Column: The Sticky Jelly Situation

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Recently I decided to go on my annual vintage shopping spree, otherwise known as rummaging through my old clothing in storage. Aside from my sweet bellbottom Levi’s and baby doll shirts, I came across a bag of old accessories. Included in this bag of rhinestones and butterfly rings were my favorite bangles circa sixth grade: my jelly bracelets. So, a few nights ago when my girlfriends went to Adams Morgan for a few drinks, I thought there was no better time to break out my retro gear.
While sitting at the bar with my other singles, I noticed the attention I was getting from the guys. As the night went on, more and more guys were hitting on me and complimenting on my full round lips. Having larger lips, it is nothing new for men to comment on them, but these guys were going over the edge. One such gentleman named Jeff asked me how long I could go without my lips getting numb. His wingman Tony followed up with, “Hey man, if her lips go numb, she can go all night.”
After telling these rejects to go to hell and telling the bartender to cut them off, I took my girls into the ladies room to dish about what had happened. Just when all of us had decided that men are from a place dirtier than Mars and that lesbianism is something to look into, a girl with a blatant fake ID came out of a stall. Overhearing our conversation, she glanced at my wrist and smirked. She grabbed my hand and shrieked, “Well duh! You’re wearing blue and black.”
Acknowledging the blank look on my face, she informed me in her bubbly highlighted blonde way that jelly bracelets have taken on a new connotation. Apparently jelly bracelets’ colors are now code for a variety of sex acts one is willing to perform. On that particular evening I was wearing blue, a.k.a. oral, and black, a.k.a. with a condom.
You can image my shock and awe when I found my throwback accessories beginning to backfire. In today’s world of Hilton sex tapes, Internet porn and the like, could the next frontier be true? Do our accessories translate into easy access?
That next morning I pulled up to my laptop with a dark brew of coffee and began to research the new bracelet craze. A popular teen site instructed me that pink is rimming, red and black means 69, red is no condom, and green is upper body only.
I immediately got dressed, went out and drove myself to the nearest mall. There they were – young girls on the brink of 13 walking around in belly shirts and jelly bracelets being hit on by boys. Most of the boys looked young enough to have a bedtime, but others looked college bound.
The boys were flirting in a childlike way, whispering to one another and occasionally taking the bracelets from the girls. I decided to go tourist and ask the girls where the nearest coffee stand was, and while I was there, I asked about their bands. After asking if they were friendship bracelets, the girls giggled and rolled their eyes at me.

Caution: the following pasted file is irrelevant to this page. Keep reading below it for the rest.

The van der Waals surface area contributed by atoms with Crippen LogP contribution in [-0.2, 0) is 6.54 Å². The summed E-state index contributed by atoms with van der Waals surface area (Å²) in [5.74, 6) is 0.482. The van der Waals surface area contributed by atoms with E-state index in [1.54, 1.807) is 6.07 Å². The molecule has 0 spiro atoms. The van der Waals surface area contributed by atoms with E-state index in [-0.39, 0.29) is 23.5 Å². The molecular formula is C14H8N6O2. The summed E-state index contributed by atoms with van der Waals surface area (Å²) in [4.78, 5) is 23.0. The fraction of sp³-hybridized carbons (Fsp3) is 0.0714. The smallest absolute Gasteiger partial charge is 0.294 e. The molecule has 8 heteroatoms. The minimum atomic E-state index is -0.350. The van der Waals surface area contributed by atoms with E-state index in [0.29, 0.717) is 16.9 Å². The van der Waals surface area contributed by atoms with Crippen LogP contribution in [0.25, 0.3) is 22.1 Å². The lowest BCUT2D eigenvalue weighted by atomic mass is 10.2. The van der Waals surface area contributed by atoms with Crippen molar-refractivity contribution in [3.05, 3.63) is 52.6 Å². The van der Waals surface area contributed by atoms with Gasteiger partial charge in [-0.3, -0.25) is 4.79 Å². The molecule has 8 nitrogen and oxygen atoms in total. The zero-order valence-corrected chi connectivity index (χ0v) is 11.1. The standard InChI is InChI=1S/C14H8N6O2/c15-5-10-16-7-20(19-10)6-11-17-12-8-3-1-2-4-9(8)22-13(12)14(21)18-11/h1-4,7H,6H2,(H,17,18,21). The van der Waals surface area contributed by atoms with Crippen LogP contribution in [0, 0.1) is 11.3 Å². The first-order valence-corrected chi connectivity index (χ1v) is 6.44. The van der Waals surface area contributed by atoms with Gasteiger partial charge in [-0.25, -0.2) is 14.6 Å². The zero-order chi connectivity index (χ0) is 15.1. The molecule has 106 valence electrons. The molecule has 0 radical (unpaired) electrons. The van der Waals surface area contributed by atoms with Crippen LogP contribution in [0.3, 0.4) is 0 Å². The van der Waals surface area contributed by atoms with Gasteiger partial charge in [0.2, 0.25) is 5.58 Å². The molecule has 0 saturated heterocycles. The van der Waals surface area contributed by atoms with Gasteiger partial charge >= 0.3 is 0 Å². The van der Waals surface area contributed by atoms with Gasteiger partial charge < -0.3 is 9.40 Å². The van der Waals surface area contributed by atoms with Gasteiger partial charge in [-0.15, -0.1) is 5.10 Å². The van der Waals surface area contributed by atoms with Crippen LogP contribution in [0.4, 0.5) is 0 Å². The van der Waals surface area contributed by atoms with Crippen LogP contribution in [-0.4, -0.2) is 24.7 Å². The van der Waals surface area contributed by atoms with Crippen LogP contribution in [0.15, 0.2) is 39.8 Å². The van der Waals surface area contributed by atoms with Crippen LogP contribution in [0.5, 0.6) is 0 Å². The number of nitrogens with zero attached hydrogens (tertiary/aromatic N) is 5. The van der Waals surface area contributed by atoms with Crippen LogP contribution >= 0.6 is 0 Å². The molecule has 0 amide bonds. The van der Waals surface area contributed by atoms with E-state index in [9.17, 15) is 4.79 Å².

One girl, wearing a belly ring and T-shirt that said “available,” said, “They aren’t friendship bracelets, but they are friendly.”
I proceeded to the nearest cheesy jewelry store I could find. Upon purchasing a myriad of colored jellies, I went back to the GW campus, sat in a busy quad and slowly sipped on an iced tea. I wondered, “Do college guys and gals resort to jellies for a hook up?”
On an average Tuesday I walked over to the student center wearing my newly purchased 69 and vintage oral. I rolled up my sleeves, dug into my gossip magazine and waited for the men to come a-calling. Believe it or not, within a half-hour, I met Billie, a sophomore with an eye for fashion. Billie pulled up at the table next to me, chatted about the celeb on my magazine page and casually asked me out for later that night. I asked him why he approached me instead of any of the other lovely ladies around. He said, “You’re wearing my colors.”
Needless to say, I didn’t take him up on the offer. I decided one more catwalk was needed to see if all it took was a bracelet to get a date. So off to the library I went. Up in the newspaper section I met Gary. Gary wasn’t as roundabout as Billie. Gary simply asked my name, then asked if I wanted to go back to his place. Bracelets don’t just say “Live Strong” anymore – they say, “anytime, anyplace.”
When I first starting wearing jelly bracelets, I was told to watch my back and look both ways before crossing. The only message the jellies expressed was that Madonna was cool and Tiffany was hot. Now, in this day and age of e-dating and phone sex, even my childhood accessories have lost their innocence.
So, to all you girls out there wearing those jellies as a passive aggressive attempts to hook up, me and the rest of the children of the ’80s are calling, and we want our bracelets back. And for those of my fellow cabbage patch kids out there – still look both ways before crossing, but forget about watching your back. Check your wrist. Jellies have grown stickier with age.

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